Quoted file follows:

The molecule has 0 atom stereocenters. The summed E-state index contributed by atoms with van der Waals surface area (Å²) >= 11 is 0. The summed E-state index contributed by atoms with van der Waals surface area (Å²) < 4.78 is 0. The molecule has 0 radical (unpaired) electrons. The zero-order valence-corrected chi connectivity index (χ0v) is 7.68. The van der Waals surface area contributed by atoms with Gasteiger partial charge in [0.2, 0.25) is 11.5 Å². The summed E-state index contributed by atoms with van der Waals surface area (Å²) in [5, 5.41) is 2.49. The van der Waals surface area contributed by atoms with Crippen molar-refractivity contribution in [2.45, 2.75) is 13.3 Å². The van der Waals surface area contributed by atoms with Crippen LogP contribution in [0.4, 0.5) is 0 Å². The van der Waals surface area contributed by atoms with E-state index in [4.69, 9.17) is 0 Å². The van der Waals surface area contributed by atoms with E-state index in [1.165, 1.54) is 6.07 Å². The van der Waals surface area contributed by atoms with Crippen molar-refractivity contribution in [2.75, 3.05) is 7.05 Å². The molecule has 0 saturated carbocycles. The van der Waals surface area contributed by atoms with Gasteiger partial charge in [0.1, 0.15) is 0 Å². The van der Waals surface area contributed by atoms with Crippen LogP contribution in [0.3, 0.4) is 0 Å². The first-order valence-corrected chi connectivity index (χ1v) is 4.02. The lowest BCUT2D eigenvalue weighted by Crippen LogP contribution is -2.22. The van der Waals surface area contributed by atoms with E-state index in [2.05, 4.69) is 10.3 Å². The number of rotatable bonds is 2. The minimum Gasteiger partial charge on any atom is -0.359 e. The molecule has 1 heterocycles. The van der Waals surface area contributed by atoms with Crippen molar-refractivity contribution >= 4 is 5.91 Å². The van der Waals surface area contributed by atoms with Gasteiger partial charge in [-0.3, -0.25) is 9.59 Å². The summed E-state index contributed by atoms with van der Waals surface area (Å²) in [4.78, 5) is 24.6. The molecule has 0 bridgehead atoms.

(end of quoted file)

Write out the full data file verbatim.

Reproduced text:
The molecule has 0 atom stereocenters. The summed E-state index contributed by atoms with van der Waals surface area (Å²) >= 11 is 0. The summed E-state index contributed by atoms with van der Waals surface area (Å²) < 4.78 is 0. The molecule has 0 radical (unpaired) electrons. The zero-order valence-corrected chi connectivity index (χ0v) is 7.68. The van der Waals surface area contributed by atoms with Gasteiger partial charge in [0.2, 0.25) is 11.5 Å². The summed E-state index contributed by atoms with van der Waals surface area (Å²) in [5, 5.41) is 2.49. The van der Waals surface area contributed by atoms with Crippen molar-refractivity contribution in [2.45, 2.75) is 13.3 Å². The van der Waals surface area contributed by atoms with Crippen LogP contribution in [0.4, 0.5) is 0 Å². The van der Waals surface area contributed by atoms with E-state index in [4.69, 9.17) is 0 Å². The van der Waals surface area contributed by atoms with E-state index in [1.165, 1.54) is 6.07 Å². The van der Waals surface area contributed by atoms with Crippen molar-refractivity contribution in [2.75, 3.05) is 7.05 Å². The molecule has 0 saturated carbocycles. The van der Waals surface area contributed by atoms with Gasteiger partial charge in [0.1, 0.15) is 0 Å². The van der Waals surface area contributed by atoms with Crippen LogP contribution in [0.3, 0.4) is 0 Å². The first-order valence-corrected chi connectivity index (χ1v) is 4.02. The lowest BCUT2D eigenvalue weighted by Crippen LogP contribution is -2.22. The van der Waals surface area contributed by atoms with E-state index in [2.05, 4.69) is 10.3 Å². The number of rotatable bonds is 2. The minimum Gasteiger partial charge on any atom is -0.359 e. The molecule has 1 heterocycles. The van der Waals surface area contributed by atoms with Crippen molar-refractivity contribution >= 4 is 5.91 Å². The van der Waals surface area contributed by atoms with Gasteiger partial charge in [-0.3, -0.25) is 9.59 Å². The summed E-state index contributed by atoms with van der Waals surface area (Å²) in [4.78, 5) is 24.6. The molecule has 0 bridgehead atoms.